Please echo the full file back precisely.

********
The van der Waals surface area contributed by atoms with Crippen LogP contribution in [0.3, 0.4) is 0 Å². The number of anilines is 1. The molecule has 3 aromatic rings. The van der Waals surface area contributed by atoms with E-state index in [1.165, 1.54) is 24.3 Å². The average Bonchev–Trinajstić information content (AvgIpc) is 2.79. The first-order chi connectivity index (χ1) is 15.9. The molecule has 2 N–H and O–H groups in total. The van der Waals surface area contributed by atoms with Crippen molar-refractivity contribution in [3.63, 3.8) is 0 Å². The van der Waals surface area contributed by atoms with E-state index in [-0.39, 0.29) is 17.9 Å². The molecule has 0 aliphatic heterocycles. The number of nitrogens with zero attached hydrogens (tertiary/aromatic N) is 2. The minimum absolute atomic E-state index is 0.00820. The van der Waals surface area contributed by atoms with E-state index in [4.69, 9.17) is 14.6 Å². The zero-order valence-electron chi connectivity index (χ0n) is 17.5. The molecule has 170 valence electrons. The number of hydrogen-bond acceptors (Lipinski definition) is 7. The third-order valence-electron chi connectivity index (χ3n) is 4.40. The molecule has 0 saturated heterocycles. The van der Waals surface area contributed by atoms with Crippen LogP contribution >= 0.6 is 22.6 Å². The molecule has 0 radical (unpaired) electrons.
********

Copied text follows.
The van der Waals surface area contributed by atoms with Crippen LogP contribution in [0.3, 0.4) is 0 Å². The number of anilines is 1. The molecule has 3 aromatic rings. The van der Waals surface area contributed by atoms with E-state index in [1.165, 1.54) is 24.3 Å². The average Bonchev–Trinajstić information content (AvgIpc) is 2.79. The first-order chi connectivity index (χ1) is 15.9. The molecule has 2 N–H and O–H groups in total. The van der Waals surface area contributed by atoms with Crippen molar-refractivity contribution in [3.63, 3.8) is 0 Å². The van der Waals surface area contributed by atoms with E-state index in [-0.39, 0.29) is 17.9 Å². The molecule has 0 aliphatic heterocycles. The number of nitrogens with zero attached hydrogens (tertiary/aromatic N) is 2. The minimum absolute atomic E-state index is 0.00820. The van der Waals surface area contributed by atoms with E-state index in [4.69, 9.17) is 14.6 Å². The zero-order valence-electron chi connectivity index (χ0n) is 17.5. The molecule has 170 valence electrons. The number of hydrogen-bond acceptors (Lipinski definition) is 7. The third-order valence-electron chi connectivity index (χ3n) is 4.40. The molecule has 0 saturated heterocycles. The van der Waals surface area contributed by atoms with Crippen LogP contribution >= 0.6 is 22.6 Å². The molecule has 0 radical (unpaired) electrons.